There is another important reason for Ireland to be kind to refugees. Many of the issues faced in developing countries from one way or another have either been directly or indirectly caused by Colonialism. Colonialism has played a part in everything from racism in the US, to war in the Middle East. In many ways, Ireland has an unusual relationship to Colonialism, as it is the only country with a white native population to have suffered under Colonialism, in particular, the brand of Colonialism under the British Empire. Although we were never truly enslaved, the native population of Ireland suffered under the Plantations, the Penal Laws and the Famine. Most of the country broke free from Britain around the same time period as India. Depending on your political beliefs, Northern Ireland continues to suffer as a member of the United Kingdom to this day.

When it came to independence, the Republic of Ireland had many advantages that other former colonies did not have. Geographically speaking, as Ireland is located in Western Europe, we had the advantages of trading with richer countries. As a population of white, English speakers we didn’t face the same racism that other former colonies faced. However, it could be easily argued that our post-Independence deep dive into widespread Catholicism and our extremely conservative culture in the 20th Century was a direct response of wanting to differentiate ourselves from Britain and establish a cultural independence, in manner not dissimilar to other former colonies. In many ways we are still a relatively new country, still working out its place in the world, yet we have so many advantages to help us. Just because Ireland is more advantaged than other former colonies, it does not mean we should forget about them. We should view refugees as ‘Sister Survivors’ of a shared and horrific Colonial past who need our help. If we truly want to move out of the shadow of the British Empire, we must help those who still suffer the consequences of it.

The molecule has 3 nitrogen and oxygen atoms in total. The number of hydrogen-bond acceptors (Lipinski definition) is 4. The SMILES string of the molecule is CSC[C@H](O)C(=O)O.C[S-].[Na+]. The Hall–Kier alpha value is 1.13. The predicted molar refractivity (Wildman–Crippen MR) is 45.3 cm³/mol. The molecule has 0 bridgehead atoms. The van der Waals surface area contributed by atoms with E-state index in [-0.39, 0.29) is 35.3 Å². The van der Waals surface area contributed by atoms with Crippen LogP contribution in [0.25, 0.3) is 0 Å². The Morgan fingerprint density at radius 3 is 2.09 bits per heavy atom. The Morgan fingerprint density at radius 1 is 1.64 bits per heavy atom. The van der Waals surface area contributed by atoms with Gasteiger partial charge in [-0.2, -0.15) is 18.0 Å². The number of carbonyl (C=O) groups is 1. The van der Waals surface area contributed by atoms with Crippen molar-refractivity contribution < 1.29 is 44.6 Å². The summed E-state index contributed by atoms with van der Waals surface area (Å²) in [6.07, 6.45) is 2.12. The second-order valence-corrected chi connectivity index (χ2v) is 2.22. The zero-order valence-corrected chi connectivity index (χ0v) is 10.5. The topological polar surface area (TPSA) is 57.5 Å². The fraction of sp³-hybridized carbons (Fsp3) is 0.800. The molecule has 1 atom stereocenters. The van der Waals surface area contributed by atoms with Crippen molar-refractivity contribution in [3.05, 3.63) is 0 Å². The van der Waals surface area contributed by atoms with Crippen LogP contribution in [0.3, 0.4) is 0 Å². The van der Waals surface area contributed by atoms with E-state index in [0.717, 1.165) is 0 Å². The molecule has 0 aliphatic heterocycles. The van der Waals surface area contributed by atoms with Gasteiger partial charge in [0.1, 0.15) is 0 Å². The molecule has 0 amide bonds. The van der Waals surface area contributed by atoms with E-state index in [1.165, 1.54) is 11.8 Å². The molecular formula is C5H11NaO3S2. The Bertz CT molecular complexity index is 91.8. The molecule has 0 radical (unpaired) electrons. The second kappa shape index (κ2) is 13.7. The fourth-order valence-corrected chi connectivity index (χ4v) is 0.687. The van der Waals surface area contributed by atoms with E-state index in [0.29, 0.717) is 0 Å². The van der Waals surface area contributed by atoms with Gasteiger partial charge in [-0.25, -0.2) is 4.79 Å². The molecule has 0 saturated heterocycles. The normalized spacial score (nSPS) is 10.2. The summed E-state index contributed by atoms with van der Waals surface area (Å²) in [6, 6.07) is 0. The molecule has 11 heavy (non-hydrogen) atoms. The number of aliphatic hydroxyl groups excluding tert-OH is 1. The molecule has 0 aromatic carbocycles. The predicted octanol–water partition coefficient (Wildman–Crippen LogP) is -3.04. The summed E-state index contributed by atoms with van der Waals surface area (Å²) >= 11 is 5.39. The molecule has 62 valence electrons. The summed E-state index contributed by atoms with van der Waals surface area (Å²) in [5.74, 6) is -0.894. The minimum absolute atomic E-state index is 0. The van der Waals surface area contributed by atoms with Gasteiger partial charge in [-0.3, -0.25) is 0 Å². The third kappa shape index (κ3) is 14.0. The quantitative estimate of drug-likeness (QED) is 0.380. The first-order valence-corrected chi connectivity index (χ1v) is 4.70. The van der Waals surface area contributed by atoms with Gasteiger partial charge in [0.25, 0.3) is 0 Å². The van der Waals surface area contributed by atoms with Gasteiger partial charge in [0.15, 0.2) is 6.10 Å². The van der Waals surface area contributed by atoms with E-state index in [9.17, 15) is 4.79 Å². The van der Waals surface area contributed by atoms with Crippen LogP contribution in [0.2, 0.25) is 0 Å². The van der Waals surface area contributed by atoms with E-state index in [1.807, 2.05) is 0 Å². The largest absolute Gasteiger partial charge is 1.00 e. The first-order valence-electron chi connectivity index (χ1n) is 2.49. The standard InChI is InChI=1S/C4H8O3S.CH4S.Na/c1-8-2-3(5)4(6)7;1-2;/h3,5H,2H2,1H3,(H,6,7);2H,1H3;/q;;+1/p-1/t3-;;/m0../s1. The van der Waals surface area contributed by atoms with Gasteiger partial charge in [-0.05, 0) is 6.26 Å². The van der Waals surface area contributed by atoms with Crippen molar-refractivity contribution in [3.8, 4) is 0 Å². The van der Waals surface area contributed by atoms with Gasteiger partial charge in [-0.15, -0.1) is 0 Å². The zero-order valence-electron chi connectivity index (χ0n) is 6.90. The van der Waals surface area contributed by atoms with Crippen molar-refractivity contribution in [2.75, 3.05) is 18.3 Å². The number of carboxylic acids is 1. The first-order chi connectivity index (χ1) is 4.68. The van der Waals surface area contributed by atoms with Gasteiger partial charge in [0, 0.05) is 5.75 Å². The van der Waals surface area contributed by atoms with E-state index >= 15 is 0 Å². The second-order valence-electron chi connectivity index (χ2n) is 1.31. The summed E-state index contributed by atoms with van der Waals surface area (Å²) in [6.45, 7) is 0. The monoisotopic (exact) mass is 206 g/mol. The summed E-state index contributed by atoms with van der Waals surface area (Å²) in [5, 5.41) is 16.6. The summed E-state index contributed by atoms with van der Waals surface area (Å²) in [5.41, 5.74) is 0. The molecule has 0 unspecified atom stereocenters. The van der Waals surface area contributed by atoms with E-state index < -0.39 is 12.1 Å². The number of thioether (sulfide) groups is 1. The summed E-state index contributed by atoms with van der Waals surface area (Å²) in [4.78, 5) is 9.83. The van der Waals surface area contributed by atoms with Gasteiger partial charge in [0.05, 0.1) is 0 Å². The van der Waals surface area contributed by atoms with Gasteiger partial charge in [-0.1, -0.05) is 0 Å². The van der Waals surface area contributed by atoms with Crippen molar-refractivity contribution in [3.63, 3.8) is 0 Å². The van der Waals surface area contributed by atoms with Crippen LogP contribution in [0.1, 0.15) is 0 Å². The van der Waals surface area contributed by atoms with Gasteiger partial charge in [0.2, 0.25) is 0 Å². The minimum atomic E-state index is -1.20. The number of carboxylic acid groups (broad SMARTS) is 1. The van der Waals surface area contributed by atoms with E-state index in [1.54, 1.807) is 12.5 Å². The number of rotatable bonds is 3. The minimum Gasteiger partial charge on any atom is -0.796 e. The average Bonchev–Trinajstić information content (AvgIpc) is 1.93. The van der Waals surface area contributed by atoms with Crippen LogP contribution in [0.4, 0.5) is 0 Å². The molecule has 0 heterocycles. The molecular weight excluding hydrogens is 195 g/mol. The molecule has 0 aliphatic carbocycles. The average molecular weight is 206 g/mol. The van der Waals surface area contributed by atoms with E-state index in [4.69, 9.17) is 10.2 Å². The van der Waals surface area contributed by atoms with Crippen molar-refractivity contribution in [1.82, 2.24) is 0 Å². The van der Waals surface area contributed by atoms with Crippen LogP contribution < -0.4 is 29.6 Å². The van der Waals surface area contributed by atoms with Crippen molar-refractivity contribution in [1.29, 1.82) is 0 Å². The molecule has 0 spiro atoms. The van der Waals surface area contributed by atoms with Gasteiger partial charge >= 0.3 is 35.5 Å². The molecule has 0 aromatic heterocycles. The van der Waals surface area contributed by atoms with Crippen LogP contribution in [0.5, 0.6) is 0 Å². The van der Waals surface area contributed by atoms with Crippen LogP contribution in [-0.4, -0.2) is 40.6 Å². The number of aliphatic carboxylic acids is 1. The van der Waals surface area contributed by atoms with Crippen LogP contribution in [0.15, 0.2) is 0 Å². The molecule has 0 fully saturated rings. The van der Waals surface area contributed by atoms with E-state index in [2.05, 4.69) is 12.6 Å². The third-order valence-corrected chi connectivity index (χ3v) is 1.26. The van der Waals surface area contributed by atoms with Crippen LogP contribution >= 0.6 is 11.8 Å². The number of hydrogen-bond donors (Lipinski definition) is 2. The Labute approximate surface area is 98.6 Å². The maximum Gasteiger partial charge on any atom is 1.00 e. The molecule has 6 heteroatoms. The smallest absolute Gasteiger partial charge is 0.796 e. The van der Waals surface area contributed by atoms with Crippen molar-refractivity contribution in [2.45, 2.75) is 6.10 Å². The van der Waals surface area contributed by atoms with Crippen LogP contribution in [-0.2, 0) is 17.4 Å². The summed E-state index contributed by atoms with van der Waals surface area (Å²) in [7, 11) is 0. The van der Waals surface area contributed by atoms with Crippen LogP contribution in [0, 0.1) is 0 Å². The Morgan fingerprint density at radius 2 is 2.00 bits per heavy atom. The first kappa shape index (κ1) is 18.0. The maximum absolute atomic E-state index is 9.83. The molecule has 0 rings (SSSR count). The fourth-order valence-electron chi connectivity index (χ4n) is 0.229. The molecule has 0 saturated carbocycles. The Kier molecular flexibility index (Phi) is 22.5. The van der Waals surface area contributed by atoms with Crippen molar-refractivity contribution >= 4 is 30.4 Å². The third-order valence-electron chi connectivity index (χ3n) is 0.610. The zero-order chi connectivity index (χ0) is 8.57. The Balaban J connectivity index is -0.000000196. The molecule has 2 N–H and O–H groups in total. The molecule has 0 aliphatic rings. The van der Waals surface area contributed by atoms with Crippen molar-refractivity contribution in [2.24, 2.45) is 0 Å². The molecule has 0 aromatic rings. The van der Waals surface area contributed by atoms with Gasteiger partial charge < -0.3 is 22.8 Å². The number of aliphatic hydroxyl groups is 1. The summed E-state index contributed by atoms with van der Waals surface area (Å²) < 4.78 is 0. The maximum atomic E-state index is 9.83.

I must admit, I find it strange at times, writing about Ireland and it’s history as someone who has some ancestors directly linked to Colonialism. I can’t change the actions of my ancestors, but I can do something to change the future. Direct Provision is an awful system with clear similarities to both the Magdalene Laundries and the Colonialism of the British Empire. If Ireland wants to present itself as a modern liberal country, the cruel treatment of Asylum seekers must be eradicated. Otherwise, how are we any different to the same people who spent Eight-hundred years oppressing us.


3 thoughts on “Direct Provision: A System That Must Go

  1. Reb I found your writings very interesting , well done, today we have a debate in our Sennedd “ parliament” on Wales independence a force that is yet in infancy but growing, Once it encompasses all whose home is in Wales not just the Nationals who are by their own non inclusive style reducing the power of the possibility of a majority .

    Liked by 1 person